“Did Merritt know the two of you were running away?” the Chief asks. “Do you think Celeste confided in her?”
“We agreed not to tell anyone,” Shooter says. “We were going to make a clean break for it, get off the island, then tell everyone later. Celeste wasn’t even going to say anything to her parents. So, no, I do not think she confided in Merritt.”
The interview room is quiet for a second. The Chief is combing back through the story. Does it make sense? Does it have any holes? Nick is a strong believer in intuition when it comes to questioning. The story may make sense, but do you believe the guy?
Yes, the Chief thinks. He recalls Roger saying that when Celeste found the body, she had a bag packed. She was headed to meet Shooter and she… what? Caught a glimpse of something in the water as she was leaving? It wasn’t impossible.
She had a bag packed. For that reason, and that reason alone, the Chief is going to choose to believe Mr. Uxley.
He stands up and nods at Val. “You two are free to go,” he says. He has to move on—and quickly—to Tag Winbury and the Dale woman, whoever she is.
Her mother’s cancer has metastasized to her bones. There are tumors on her spine. The cancer isn’t curable. They can, however, do another course of chemo, which will buy her a year to eighteen months.
Benji’s response to the news is to pull Celeste closer and hold her tighter. They are now engaged, and this has inspired him to become the spokesperson for we. He wants Karen to get a second opinion at Mount Sinai. His parents know “influential people” who sit on the board of directors. They’ll be able to get Karen an appointment with the “best doctors, the very best doctors.”
Celeste resents Benji’s involvement. She and her parents are an insular unit: Mac, Betty, and Bug. They are the we. It feels like Benji is horning in with his connections and his optimism. In Benji’s world, every problem has a solution, thanks to who the Winburys know and how much money they have.
Celeste says, “My parents can’t afford to get a second opinion at Mount Sinai. My father’s insurance was maxed out long ago.”
“I’ll pay for it,” Benji says.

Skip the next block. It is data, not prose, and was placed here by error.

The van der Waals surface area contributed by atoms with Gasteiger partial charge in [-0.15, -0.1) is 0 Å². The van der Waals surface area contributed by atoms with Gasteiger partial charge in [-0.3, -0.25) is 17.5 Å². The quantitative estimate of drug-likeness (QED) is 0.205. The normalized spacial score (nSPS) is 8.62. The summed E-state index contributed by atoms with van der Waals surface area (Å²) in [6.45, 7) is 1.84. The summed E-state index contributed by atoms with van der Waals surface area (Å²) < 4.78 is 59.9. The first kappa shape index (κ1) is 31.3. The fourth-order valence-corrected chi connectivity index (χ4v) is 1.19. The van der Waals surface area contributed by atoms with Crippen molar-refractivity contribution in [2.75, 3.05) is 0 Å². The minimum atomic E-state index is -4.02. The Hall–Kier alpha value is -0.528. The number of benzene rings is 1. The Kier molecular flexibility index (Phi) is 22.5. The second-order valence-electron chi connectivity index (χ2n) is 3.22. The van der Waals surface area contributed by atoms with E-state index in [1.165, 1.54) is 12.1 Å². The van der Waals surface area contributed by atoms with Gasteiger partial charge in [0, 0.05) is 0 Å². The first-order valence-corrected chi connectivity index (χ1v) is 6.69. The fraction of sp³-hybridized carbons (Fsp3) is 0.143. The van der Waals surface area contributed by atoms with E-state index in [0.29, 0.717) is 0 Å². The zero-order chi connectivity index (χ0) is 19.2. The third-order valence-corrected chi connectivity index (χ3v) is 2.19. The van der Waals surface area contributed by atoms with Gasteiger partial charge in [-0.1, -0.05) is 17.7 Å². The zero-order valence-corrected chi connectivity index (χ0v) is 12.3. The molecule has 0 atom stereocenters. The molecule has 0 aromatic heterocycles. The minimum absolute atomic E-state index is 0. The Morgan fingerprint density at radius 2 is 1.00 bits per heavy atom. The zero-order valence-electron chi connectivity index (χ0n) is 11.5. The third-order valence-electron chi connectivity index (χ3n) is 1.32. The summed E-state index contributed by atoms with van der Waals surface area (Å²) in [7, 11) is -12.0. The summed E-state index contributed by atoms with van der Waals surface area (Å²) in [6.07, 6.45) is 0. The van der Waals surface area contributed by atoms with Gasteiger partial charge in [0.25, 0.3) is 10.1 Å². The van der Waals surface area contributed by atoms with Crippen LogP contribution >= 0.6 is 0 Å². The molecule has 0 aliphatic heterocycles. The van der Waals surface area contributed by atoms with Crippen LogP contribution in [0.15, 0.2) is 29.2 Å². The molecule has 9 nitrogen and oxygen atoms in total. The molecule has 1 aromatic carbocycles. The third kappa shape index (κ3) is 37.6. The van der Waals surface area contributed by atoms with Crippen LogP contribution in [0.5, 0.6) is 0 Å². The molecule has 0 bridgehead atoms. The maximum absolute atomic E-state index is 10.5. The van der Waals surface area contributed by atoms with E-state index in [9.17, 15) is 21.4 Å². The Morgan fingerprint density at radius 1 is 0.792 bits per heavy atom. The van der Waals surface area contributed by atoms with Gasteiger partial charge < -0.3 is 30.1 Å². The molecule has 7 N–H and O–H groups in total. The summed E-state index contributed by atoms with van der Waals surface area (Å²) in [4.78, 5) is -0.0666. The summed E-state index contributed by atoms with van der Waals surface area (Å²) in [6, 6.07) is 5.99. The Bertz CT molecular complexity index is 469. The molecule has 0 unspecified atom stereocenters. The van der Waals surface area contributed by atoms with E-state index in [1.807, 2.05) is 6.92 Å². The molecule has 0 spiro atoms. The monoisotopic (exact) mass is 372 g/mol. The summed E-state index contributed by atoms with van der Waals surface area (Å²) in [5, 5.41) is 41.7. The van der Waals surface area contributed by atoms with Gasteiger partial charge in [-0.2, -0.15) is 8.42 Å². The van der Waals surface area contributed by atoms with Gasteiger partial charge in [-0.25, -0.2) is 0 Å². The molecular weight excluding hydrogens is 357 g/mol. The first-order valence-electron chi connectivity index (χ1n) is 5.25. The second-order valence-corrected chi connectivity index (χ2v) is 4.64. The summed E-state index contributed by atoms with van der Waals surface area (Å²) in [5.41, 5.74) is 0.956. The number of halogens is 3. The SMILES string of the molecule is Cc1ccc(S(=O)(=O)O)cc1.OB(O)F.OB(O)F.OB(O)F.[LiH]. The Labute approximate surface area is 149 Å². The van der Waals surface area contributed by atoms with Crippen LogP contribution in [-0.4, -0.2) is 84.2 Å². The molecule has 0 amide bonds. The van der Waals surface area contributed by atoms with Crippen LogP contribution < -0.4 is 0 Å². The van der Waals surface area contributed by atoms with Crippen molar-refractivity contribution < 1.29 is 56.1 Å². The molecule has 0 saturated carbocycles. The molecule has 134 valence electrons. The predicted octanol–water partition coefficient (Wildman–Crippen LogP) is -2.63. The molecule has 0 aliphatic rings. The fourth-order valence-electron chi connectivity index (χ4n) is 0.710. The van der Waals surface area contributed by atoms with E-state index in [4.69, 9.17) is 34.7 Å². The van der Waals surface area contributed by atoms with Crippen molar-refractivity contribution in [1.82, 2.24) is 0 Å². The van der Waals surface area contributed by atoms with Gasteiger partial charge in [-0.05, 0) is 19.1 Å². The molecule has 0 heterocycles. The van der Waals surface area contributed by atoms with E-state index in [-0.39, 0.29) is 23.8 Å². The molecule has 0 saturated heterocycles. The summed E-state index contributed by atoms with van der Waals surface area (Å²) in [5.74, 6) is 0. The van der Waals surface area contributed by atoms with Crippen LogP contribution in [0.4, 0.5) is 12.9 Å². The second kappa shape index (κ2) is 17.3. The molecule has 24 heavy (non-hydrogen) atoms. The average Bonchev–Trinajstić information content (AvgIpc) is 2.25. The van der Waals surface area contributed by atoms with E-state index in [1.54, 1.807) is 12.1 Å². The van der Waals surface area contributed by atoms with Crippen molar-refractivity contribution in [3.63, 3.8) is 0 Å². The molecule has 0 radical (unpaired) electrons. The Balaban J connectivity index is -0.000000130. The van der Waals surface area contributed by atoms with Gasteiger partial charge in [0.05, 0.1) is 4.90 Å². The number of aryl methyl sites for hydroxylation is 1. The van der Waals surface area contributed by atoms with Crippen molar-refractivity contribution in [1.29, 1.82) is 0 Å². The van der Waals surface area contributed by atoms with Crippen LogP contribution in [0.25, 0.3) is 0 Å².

“I don’t want you to pay for it!” Celeste says. “My mother has a doctor she likes and trusts. Dr. Edman at St. Luke’s—which is a real hospital, by the way, not just some clinic in a strip mall.”
“Okay, I get it,” Benji says, though Celeste knows exactly what he’s thinking. He’s thinking that St. Luke’s isn’t as good as Mount Sinai. How could it possibly be as good when it isn’t in New York City and Tag and Greer don’t know anyone who sits on the board? “I’m only trying to help.”
“Thank you,” Celeste says as sincerely as she can. “I’m very upset and I want to handle this my own way.”
Because Celeste is just back from her Nantucket vacation, she can’t take any more time off; it’s the end of summer and the zoo is simply too busy. But in the middle of her first week back, Celeste rents a Zipcar and drives out to see her parents after work. When Celeste reaches the house on Derhammer Street, she finds her mother sitting at the kitchen table with a coloring book for adults and a deluxe set of sixty-four pencils. Celeste walks in, and she holds up the page she’s been working on. It’s a mandala.
“Not bad, huh?” Karen says. She has colored the mandala in shades of green, blue, and purple.
“Pretty,” Celeste says, but her voice is shaky and her eyes well up. Karen has worked at the Crayola factory gift shop for over a decade. Some people sniff at what they see as a menial job selling boxes of crayons, but Karen has always taken pride in it. I bring color into children’s lives, she says.
Karen stands up and lets Celeste hug her. “I’m going to win this battle,” she says.
“You’re not supposed to call it a battle,” Celeste says. “I read that somewhere. It’s a violent word and some survivors find it offensive.”
Karen scoffs. “Offensive?” she says. “So what am I supposed to call it?”
“A journey,” Celeste says.